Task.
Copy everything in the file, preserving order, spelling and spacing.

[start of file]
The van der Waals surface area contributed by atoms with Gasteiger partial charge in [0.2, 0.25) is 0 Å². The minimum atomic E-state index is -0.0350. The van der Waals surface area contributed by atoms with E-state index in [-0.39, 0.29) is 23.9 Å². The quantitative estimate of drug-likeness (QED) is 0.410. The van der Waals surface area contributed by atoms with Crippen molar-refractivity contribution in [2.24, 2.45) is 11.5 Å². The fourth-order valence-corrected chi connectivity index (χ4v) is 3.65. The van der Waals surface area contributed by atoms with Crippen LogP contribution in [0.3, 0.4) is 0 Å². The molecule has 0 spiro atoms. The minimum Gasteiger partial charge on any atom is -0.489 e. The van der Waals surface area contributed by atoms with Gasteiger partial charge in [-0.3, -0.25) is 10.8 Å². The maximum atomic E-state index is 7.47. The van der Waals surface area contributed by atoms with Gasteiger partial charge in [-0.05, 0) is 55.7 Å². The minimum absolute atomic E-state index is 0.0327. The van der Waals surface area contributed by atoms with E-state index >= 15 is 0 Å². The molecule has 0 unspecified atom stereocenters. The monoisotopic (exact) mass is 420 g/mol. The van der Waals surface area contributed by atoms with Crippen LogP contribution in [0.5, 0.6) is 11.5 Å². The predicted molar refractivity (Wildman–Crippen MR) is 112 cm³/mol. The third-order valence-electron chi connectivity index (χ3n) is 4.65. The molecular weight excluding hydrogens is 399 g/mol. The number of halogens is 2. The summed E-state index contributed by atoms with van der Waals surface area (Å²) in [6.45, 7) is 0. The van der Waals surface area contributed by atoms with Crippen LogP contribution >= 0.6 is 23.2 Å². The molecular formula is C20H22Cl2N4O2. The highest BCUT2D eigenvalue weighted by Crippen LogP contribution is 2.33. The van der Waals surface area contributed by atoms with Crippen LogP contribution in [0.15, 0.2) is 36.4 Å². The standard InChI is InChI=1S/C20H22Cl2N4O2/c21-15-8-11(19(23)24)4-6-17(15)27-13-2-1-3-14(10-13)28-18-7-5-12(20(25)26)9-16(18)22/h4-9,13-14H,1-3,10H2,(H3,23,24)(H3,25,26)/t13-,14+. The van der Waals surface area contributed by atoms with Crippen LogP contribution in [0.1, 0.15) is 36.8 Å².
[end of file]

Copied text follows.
The van der Waals surface area contributed by atoms with Gasteiger partial charge in [0.2, 0.25) is 0 Å². The minimum atomic E-state index is -0.0350. The van der Waals surface area contributed by atoms with E-state index in [-0.39, 0.29) is 23.9 Å². The quantitative estimate of drug-likeness (QED) is 0.410. The van der Waals surface area contributed by atoms with Crippen molar-refractivity contribution in [2.24, 2.45) is 11.5 Å². The fourth-order valence-corrected chi connectivity index (χ4v) is 3.65. The van der Waals surface area contributed by atoms with Crippen LogP contribution in [0.3, 0.4) is 0 Å². The molecule has 0 spiro atoms. The minimum Gasteiger partial charge on any atom is -0.489 e. The van der Waals surface area contributed by atoms with Gasteiger partial charge in [-0.3, -0.25) is 10.8 Å². The maximum atomic E-state index is 7.47. The van der Waals surface area contributed by atoms with Gasteiger partial charge in [-0.05, 0) is 55.7 Å². The minimum absolute atomic E-state index is 0.0327. The van der Waals surface area contributed by atoms with E-state index >= 15 is 0 Å². The molecule has 0 unspecified atom stereocenters. The monoisotopic (exact) mass is 420 g/mol. The van der Waals surface area contributed by atoms with Crippen LogP contribution in [0.5, 0.6) is 11.5 Å². The predicted molar refractivity (Wildman–Crippen MR) is 112 cm³/mol. The third-order valence-electron chi connectivity index (χ3n) is 4.65. The molecular weight excluding hydrogens is 399 g/mol. The number of halogens is 2. The summed E-state index contributed by atoms with van der Waals surface area (Å²) in [6.45, 7) is 0. The van der Waals surface area contributed by atoms with Crippen LogP contribution >= 0.6 is 23.2 Å². The molecular formula is C20H22Cl2N4O2. The highest BCUT2D eigenvalue weighted by Crippen LogP contribution is 2.33. The van der Waals surface area contributed by atoms with Crippen LogP contribution in [0.15, 0.2) is 36.4 Å². The standard InChI is InChI=1S/C20H22Cl2N4O2/c21-15-8-11(19(23)24)4-6-17(15)27-13-2-1-3-14(10-13)28-18-7-5-12(20(25)26)9-16(18)22/h4-9,13-14H,1-3,10H2,(H3,23,24)(H3,25,26)/t13-,14+. The van der Waals surface area contributed by atoms with Crippen LogP contribution in [0.1, 0.15) is 36.8 Å².